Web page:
Friday, December 7, 2018

Let's just speed up the next crash

A few double negatives buried in legislative text may have inadvertently freed nearly all U.S. banks from a regulation known as the Volcker Rule, which sought to curb risky behavior in response to the 2008 financial crisis.


Former Fed Chairman Paul Volcker had a fairly simple idea: curb excessive risk-taking by discouraging banks from engaging in activity designed to juice their corporate profits instead of helping clients and customers grow their money. The rule limits banks from using their accounts to do short-term proprietary trading of securities, derivatives, and commodities. The rule also limits banks from running hedge funds or private equity funds.

In practice, the rule was extremely difficult to implement. Even though it was signed into law in 2010, it took regulators five years to finalize and apply the regulations.


In the spring of 2018, a number of moderate Senate Democrats teamed up with Senate Banking Committee Chair Mike Crapo (R-Idaho) and the Republican majority to pass a package bill paring back portions of Dodd-Frank, arguing that some of the rules placed an undue burden on smaller financial institutions.

What could go wrong?
One of those provisions exempted smaller banks from the Volcker Rule. A summary of the bill promises “community bank relief” to banking entities that have “(1) less than $10 billion in total consolidated assets, and (2) total trading assets and trading liabilities that are not more than five percent of total consolidated assets.”

That would already exempt about 97% of the 5,473 U.S. banks and thrifts from the Volcker rule, S&P Global Market Intelligence reported in March.

The summary appears to communicate that a bank needs to meet both standards in order to get the exemption, but some larger banks are focused on a number of double negatives in the fully amended text that could cloud its interpretation.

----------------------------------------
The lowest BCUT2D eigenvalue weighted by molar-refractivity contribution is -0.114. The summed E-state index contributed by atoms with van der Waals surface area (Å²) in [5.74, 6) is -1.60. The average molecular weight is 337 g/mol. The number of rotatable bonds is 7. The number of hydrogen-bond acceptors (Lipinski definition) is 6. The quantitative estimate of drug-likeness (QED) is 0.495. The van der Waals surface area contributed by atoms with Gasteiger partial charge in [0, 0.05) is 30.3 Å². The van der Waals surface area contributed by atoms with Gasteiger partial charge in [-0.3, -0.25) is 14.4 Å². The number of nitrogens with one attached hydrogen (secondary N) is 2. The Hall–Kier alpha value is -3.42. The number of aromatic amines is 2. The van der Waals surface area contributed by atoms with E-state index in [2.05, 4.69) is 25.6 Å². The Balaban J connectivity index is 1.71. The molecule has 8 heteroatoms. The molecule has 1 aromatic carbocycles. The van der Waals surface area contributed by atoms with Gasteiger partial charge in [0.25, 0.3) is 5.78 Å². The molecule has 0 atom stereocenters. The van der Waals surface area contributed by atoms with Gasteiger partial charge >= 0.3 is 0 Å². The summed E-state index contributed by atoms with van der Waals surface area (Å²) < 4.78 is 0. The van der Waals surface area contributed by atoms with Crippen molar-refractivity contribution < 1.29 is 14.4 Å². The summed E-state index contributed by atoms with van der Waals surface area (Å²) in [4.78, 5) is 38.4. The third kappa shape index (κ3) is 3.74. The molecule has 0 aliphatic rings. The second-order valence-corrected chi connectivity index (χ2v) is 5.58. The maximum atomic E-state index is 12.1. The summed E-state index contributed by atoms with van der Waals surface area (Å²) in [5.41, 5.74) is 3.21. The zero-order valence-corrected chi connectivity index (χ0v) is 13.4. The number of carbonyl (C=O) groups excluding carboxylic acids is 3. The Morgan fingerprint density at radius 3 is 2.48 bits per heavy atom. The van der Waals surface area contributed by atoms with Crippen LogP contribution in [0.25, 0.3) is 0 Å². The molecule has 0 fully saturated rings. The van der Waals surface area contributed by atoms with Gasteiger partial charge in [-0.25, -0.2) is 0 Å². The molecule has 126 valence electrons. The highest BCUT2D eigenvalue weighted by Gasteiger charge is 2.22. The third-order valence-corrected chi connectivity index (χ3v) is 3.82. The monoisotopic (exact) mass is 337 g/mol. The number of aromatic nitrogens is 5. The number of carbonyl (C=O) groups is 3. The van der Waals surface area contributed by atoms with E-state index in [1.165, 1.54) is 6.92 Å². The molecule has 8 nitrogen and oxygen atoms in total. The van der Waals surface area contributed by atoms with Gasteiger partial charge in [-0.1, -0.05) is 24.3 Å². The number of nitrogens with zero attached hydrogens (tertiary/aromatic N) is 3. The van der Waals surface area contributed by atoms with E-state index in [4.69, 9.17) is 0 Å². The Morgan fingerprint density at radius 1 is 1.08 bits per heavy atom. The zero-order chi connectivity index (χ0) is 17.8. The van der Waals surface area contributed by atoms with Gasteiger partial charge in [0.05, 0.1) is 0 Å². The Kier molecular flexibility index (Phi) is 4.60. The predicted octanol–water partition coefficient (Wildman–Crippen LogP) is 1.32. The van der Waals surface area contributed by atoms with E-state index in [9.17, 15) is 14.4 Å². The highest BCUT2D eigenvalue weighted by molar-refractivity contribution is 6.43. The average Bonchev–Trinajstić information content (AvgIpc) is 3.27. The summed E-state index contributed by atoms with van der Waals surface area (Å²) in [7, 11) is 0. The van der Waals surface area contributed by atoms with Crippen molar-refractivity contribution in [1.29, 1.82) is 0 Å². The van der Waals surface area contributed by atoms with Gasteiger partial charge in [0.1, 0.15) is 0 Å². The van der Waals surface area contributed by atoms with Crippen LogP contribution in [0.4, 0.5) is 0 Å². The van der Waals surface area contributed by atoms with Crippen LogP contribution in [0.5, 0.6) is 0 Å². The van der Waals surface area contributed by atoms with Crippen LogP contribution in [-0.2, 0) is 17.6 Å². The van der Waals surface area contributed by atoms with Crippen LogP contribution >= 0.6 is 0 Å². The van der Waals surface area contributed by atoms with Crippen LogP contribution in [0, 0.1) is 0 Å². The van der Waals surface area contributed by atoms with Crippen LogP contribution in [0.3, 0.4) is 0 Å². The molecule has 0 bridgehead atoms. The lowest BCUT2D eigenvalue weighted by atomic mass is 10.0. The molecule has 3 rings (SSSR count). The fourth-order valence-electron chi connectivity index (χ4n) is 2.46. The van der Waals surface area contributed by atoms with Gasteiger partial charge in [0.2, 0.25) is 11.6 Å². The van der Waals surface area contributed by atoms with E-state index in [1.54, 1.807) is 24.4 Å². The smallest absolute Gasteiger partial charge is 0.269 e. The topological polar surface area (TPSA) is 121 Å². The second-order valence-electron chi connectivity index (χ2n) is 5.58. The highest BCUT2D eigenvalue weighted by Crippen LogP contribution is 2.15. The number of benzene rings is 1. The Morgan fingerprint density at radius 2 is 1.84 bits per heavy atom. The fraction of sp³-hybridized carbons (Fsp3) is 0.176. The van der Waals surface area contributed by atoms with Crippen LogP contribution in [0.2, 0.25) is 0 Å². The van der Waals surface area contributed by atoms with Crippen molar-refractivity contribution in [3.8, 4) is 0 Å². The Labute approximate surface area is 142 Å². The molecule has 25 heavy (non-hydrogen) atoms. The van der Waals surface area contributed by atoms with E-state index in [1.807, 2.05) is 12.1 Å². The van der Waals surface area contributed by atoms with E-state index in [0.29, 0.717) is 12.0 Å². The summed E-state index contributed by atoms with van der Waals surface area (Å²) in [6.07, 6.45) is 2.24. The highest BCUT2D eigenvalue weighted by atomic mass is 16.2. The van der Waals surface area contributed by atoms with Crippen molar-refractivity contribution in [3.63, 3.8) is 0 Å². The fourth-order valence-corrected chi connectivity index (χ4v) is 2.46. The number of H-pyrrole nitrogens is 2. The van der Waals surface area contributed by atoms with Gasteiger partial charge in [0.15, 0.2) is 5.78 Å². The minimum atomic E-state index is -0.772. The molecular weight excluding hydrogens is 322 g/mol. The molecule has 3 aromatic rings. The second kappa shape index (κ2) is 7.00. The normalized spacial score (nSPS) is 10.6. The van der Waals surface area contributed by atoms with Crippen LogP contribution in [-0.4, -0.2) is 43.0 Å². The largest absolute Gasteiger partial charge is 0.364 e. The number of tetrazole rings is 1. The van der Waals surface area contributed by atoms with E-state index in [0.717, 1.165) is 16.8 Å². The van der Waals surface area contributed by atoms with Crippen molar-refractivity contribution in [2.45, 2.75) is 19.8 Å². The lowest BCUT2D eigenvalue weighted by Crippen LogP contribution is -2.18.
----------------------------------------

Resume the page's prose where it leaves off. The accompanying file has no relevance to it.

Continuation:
[S]ources tell Yahoo Finance that some of the largest U.S. banks are now thinking about challenging the interpretation of that May legislation in court, arguing that the bill could be read as also extending regulatory relief to banks far above $10 billion in assets.


Doug Landy, a partner at Milbank, Tweed, Hadley & McCloy who formerly worked as a lawyer at the New York Fed, told Yahoo Finance that the negatives could be interpreted as flipping the “and” in the statute to an “or.”
Some years ago, my uncle, who was a District Court judge, tried to explain to me the legal problem with the common usage in couple's checking accounts of the and/or statement, and I didn't understand it then. So I'm not going to understand an and/or problem now, but the long and the short of it here is that big banks are going to take advantage of something that was allegedly intended for small banks. I say allegedly, because I don't trust Congress critters, and I wouldn't bet more than a nickel that this was intentional. Most of those assholes are lawyers themselves, after all.
[A] Yahoo Finance analysis of regulatory data on trading assets and liabilities estimates that nearly all U.S. banks above $50 billion would be free from the Volcker Rule under the “or” interpretation. The six largest banks — JPMorgan Chase (JPM), Bank of America (BAC), Citigroup (C), Wells Fargo (WFC), Goldman Sachs (GS), and Morgan Stanley (MS) — would all still be subject to the regulation because they have sizable holdings of trading assets and liabilities, meaning they meet neither condition for the Volcker exemption.


Oliver Ireland, former associate general counsel at the Fed, said he does not see the statute as having a “mistake or a loophole.” But Ireland, now senior counsel at Morrison & Foerster, said that if a bank were to take the statute’s interpretation to court, the legal question would concern the power of the regulatory agencies to interpret ambiguous language, a test known as the “Chevron deference.”

The largest banks that could benefit from the alternative interpretation are U.S. Bancorp (USB) and PNC Financial Services (PNC), both of which declined to comment for this article.


Congress could move to tighten the language through a technical corrections bill. But the Crapo bill’s drafters insist there’s no issue to begin with.

“Plain reading of the statute makes it pretty clear the cap is $10 billion,” a spokesperson for North Dakota Senator Heidi Heitkamp — one of the Democrats who helped broker the bill — told Yahoo Finance. “Both Republicans and Democrats agree on that.”
Yeah? Well, Heidi Heitkamp and none of the legislators involved are on the court benches where this shit will land.

...but hey, do what you will anyway.

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